County Commissioners of Bryan County, Oklahoma v. Brown, 520 U.S. 397, 403 (1997). “There
are two basic circumstances under which municipal [or institutional] liability will attach: (1) where
a particular [institutional] policy or custom itself violates federal law, or directs an employee to do
so; and (2) where a facially lawful [institutional] policy or custom was adopted with ‘deliberate
indifference’ to its known or obvious consequences.” Moyle v. Anderson, 571 F.3d 814, 817-18
(8th Cir. 2009) (citation omitted).
Plaintiff has not alleged a plausible “policy” claim. In short, he has not pointed to “any
officially accepted guiding principle or procedure that was constitutionally inadequate.” Jenkins
v. County of Hennepin, 557 F.3d 628, 633 (8th Cir. 2009). Merely alleging a denial of adequate
medical treatment is insufficient. Plaintiff has not pointed to a “deliberate choice of a guiding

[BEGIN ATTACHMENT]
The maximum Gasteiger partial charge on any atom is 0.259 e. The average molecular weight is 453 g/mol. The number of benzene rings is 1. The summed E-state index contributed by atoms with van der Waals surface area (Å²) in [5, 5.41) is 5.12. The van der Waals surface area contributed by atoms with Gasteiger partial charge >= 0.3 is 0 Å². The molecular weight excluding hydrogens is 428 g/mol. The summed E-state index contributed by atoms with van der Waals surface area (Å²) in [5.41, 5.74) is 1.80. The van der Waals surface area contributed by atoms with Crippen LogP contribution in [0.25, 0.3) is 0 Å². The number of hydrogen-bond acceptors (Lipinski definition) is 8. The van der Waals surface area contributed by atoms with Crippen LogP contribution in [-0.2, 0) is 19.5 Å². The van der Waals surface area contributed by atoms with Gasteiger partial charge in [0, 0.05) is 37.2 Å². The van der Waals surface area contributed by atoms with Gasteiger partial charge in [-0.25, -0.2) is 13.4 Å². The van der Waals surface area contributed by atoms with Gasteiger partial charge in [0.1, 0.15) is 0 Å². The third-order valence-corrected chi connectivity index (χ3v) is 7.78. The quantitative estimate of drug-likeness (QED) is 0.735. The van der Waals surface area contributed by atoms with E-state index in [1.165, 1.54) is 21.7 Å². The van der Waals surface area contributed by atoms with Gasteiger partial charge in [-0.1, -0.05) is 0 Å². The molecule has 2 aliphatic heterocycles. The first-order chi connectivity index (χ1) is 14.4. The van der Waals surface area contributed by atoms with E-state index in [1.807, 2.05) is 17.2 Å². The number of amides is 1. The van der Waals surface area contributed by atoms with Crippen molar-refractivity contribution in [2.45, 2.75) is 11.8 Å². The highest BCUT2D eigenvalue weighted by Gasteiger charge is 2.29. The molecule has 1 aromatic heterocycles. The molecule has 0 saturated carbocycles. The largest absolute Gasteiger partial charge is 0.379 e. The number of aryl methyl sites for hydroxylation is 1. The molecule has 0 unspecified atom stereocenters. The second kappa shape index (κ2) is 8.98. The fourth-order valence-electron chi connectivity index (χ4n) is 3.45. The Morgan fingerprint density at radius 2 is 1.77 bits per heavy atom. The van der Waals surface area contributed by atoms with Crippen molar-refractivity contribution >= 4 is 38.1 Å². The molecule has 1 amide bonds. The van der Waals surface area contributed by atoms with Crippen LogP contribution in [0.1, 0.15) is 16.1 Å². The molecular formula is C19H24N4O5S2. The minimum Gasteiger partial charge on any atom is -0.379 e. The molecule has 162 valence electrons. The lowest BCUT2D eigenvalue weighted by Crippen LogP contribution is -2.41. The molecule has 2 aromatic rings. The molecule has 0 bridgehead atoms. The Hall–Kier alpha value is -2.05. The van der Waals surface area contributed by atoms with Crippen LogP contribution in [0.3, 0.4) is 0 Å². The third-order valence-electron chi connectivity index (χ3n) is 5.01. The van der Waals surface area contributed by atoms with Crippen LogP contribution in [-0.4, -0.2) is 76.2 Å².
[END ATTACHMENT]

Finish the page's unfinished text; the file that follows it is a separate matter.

principle or procedure made by the institution’s official who has final authority in such matters.”
“[A] custom can be shown only by adducing evidence of a continuing, widespread,
persistent pattern of unconstitutional misconduct.” Id. at 634 (internal quotation marks and citation
omitted). Plaintiff has not asserted facts sufficient to state a plausible claim that there was any
widespread, persistent pattern of unconstitutional conduct. The official capacity claims should be
IT IS THEREFORE ORDERED that the medical Defendants' partial motion to dismiss
(Doc. 13) is GRANTED and the official capacity claims against the medical Defendants are hereby
DISMISSED WITHOUT PREJUDICE.
The individual capacity claims against medical
Defendants remain for later consideration.
IT IS SO ORDERED this 28th day of September, 2016.
/s/P. K. Holmes, III
P.K. HOLMES, III
CHIEF U.S. DISTRICT JUDGE